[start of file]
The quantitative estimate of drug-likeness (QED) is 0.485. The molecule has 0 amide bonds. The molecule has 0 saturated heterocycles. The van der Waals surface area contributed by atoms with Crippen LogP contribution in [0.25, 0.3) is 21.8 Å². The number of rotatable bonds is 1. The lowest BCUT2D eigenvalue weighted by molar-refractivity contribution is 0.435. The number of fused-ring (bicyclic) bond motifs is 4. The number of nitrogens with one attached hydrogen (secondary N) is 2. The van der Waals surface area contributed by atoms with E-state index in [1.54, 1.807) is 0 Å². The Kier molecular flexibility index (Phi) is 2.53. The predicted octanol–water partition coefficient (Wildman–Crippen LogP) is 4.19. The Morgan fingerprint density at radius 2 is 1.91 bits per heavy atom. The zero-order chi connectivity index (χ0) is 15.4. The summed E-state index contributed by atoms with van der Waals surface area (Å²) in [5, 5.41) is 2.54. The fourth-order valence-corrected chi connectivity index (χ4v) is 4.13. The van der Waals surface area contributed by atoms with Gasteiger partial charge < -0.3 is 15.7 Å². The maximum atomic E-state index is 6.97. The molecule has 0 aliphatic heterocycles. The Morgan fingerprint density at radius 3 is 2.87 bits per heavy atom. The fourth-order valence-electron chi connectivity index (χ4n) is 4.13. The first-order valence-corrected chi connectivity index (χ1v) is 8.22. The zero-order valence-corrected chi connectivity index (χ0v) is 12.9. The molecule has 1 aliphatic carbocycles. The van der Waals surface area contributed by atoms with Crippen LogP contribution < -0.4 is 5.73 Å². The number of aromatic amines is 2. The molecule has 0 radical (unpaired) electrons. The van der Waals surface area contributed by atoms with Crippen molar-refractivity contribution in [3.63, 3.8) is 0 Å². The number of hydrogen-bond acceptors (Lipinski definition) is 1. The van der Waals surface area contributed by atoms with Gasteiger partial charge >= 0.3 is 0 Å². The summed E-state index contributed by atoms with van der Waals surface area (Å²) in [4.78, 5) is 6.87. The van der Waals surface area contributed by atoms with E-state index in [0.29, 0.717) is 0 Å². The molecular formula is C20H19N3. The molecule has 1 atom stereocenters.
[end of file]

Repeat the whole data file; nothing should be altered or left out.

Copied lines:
The quantitative estimate of drug-likeness (QED) is 0.485. The molecule has 0 amide bonds. The molecule has 0 saturated heterocycles. The van der Waals surface area contributed by atoms with Crippen LogP contribution in [0.25, 0.3) is 21.8 Å². The number of rotatable bonds is 1. The lowest BCUT2D eigenvalue weighted by molar-refractivity contribution is 0.435. The number of fused-ring (bicyclic) bond motifs is 4. The number of nitrogens with one attached hydrogen (secondary N) is 2. The van der Waals surface area contributed by atoms with E-state index in [1.54, 1.807) is 0 Å². The Kier molecular flexibility index (Phi) is 2.53. The predicted octanol–water partition coefficient (Wildman–Crippen LogP) is 4.19. The Morgan fingerprint density at radius 2 is 1.91 bits per heavy atom. The zero-order chi connectivity index (χ0) is 15.4. The summed E-state index contributed by atoms with van der Waals surface area (Å²) in [5, 5.41) is 2.54. The fourth-order valence-corrected chi connectivity index (χ4v) is 4.13. The van der Waals surface area contributed by atoms with Gasteiger partial charge < -0.3 is 15.7 Å². The maximum atomic E-state index is 6.97. The molecule has 0 aliphatic heterocycles. The Morgan fingerprint density at radius 3 is 2.87 bits per heavy atom. The fourth-order valence-electron chi connectivity index (χ4n) is 4.13. The first-order valence-corrected chi connectivity index (χ1v) is 8.22. The zero-order valence-corrected chi connectivity index (χ0v) is 12.9. The molecule has 1 aliphatic carbocycles. The van der Waals surface area contributed by atoms with Crippen LogP contribution < -0.4 is 5.73 Å². The number of aromatic amines is 2. The molecule has 0 radical (unpaired) electrons. The van der Waals surface area contributed by atoms with Crippen molar-refractivity contribution in [3.63, 3.8) is 0 Å². The number of hydrogen-bond acceptors (Lipinski definition) is 1. The van der Waals surface area contributed by atoms with Gasteiger partial charge >= 0.3 is 0 Å². The summed E-state index contributed by atoms with van der Waals surface area (Å²) in [4.78, 5) is 6.87. The van der Waals surface area contributed by atoms with E-state index in [0.29, 0.717) is 0 Å². The molecular formula is C20H19N3. The molecule has 1 atom stereocenters.